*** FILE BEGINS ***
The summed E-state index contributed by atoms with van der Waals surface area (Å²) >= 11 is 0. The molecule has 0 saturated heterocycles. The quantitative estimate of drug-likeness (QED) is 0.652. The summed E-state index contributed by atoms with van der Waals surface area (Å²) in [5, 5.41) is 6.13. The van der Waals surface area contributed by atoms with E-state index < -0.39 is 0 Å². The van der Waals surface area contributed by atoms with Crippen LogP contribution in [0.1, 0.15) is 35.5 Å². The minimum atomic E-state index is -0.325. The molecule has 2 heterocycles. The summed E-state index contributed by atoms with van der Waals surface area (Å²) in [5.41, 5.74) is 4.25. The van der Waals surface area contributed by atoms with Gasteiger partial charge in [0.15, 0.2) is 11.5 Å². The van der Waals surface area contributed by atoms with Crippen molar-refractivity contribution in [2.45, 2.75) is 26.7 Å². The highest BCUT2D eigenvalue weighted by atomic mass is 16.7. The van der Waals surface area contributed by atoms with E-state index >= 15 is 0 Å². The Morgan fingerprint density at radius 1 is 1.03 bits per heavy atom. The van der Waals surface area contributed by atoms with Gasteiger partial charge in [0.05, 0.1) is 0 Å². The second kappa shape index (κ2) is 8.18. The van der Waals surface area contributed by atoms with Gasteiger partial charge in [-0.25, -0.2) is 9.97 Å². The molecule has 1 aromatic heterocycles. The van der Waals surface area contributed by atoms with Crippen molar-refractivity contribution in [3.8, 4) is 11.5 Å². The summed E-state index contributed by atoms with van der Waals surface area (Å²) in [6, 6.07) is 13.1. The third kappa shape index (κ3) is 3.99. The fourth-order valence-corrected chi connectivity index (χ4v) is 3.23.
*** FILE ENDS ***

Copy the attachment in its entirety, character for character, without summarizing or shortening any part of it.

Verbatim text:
The summed E-state index contributed by atoms with van der Waals surface area (Å²) >= 11 is 0. The molecule has 0 saturated heterocycles. The quantitative estimate of drug-likeness (QED) is 0.652. The summed E-state index contributed by atoms with van der Waals surface area (Å²) in [5, 5.41) is 6.13. The van der Waals surface area contributed by atoms with E-state index < -0.39 is 0 Å². The van der Waals surface area contributed by atoms with Crippen LogP contribution in [0.1, 0.15) is 35.5 Å². The minimum atomic E-state index is -0.325. The molecule has 2 heterocycles. The summed E-state index contributed by atoms with van der Waals surface area (Å²) in [5.41, 5.74) is 4.25. The van der Waals surface area contributed by atoms with Gasteiger partial charge in [0.15, 0.2) is 11.5 Å². The van der Waals surface area contributed by atoms with Crippen molar-refractivity contribution in [2.45, 2.75) is 26.7 Å². The highest BCUT2D eigenvalue weighted by atomic mass is 16.7. The van der Waals surface area contributed by atoms with E-state index >= 15 is 0 Å². The Morgan fingerprint density at radius 1 is 1.03 bits per heavy atom. The van der Waals surface area contributed by atoms with Gasteiger partial charge in [0.05, 0.1) is 0 Å². The second kappa shape index (κ2) is 8.18. The van der Waals surface area contributed by atoms with Gasteiger partial charge in [-0.25, -0.2) is 9.97 Å². The molecule has 1 aromatic heterocycles. The van der Waals surface area contributed by atoms with Crippen molar-refractivity contribution in [3.8, 4) is 11.5 Å². The summed E-state index contributed by atoms with van der Waals surface area (Å²) in [6, 6.07) is 13.1. The third kappa shape index (κ3) is 3.99. The fourth-order valence-corrected chi connectivity index (χ4v) is 3.23.